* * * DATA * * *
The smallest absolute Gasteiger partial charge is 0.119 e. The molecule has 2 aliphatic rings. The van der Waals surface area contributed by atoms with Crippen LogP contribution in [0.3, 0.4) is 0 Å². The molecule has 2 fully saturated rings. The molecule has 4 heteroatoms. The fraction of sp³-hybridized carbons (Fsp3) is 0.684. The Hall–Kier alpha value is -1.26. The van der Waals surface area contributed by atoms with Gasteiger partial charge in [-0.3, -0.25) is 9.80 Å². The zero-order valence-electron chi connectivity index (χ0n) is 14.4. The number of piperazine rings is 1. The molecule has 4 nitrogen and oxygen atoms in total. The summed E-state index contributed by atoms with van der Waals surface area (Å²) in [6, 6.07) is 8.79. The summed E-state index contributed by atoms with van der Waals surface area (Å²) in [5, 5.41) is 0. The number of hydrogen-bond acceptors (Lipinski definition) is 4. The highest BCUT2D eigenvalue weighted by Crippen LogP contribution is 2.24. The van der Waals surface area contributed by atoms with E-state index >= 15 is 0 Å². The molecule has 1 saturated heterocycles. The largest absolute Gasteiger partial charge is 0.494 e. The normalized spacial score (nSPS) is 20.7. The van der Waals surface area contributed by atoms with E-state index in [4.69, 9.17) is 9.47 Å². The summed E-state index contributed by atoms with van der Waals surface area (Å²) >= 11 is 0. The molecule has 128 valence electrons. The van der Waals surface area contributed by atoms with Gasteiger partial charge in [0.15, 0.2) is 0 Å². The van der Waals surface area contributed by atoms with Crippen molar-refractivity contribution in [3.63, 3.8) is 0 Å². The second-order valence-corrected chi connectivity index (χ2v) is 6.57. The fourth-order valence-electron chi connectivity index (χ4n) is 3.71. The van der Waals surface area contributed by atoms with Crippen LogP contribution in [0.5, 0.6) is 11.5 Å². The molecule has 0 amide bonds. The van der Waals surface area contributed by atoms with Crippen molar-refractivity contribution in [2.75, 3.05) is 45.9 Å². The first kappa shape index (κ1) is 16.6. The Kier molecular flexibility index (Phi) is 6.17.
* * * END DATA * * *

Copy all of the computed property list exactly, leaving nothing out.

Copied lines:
The smallest absolute Gasteiger partial charge is 0.119 e. The molecule has 2 aliphatic rings. The van der Waals surface area contributed by atoms with Crippen LogP contribution in [0.3, 0.4) is 0 Å². The molecule has 2 fully saturated rings. The molecule has 4 heteroatoms. The fraction of sp³-hybridized carbons (Fsp3) is 0.684. The Hall–Kier alpha value is -1.26. The van der Waals surface area contributed by atoms with Gasteiger partial charge in [-0.3, -0.25) is 9.80 Å². The zero-order valence-electron chi connectivity index (χ0n) is 14.4. The number of piperazine rings is 1. The molecule has 4 nitrogen and oxygen atoms in total. The summed E-state index contributed by atoms with van der Waals surface area (Å²) in [6, 6.07) is 8.79. The summed E-state index contributed by atoms with van der Waals surface area (Å²) in [5, 5.41) is 0. The number of hydrogen-bond acceptors (Lipinski definition) is 4. The highest BCUT2D eigenvalue weighted by Crippen LogP contribution is 2.24. The van der Waals surface area contributed by atoms with E-state index >= 15 is 0 Å². The molecule has 1 saturated heterocycles. The largest absolute Gasteiger partial charge is 0.494 e. The normalized spacial score (nSPS) is 20.7. The van der Waals surface area contributed by atoms with E-state index in [4.69, 9.17) is 9.47 Å². The summed E-state index contributed by atoms with van der Waals surface area (Å²) >= 11 is 0. The molecule has 128 valence electrons. The van der Waals surface area contributed by atoms with Gasteiger partial charge in [0.15, 0.2) is 0 Å². The van der Waals surface area contributed by atoms with Crippen molar-refractivity contribution in [3.63, 3.8) is 0 Å². The second-order valence-corrected chi connectivity index (χ2v) is 6.57. The fourth-order valence-electron chi connectivity index (χ4n) is 3.71. The van der Waals surface area contributed by atoms with Crippen LogP contribution in [0.5, 0.6) is 11.5 Å². The molecule has 0 amide bonds. The van der Waals surface area contributed by atoms with Crippen molar-refractivity contribution in [2.75, 3.05) is 45.9 Å². The first kappa shape index (κ1) is 16.6. The Kier molecular flexibility index (Phi) is 6.17.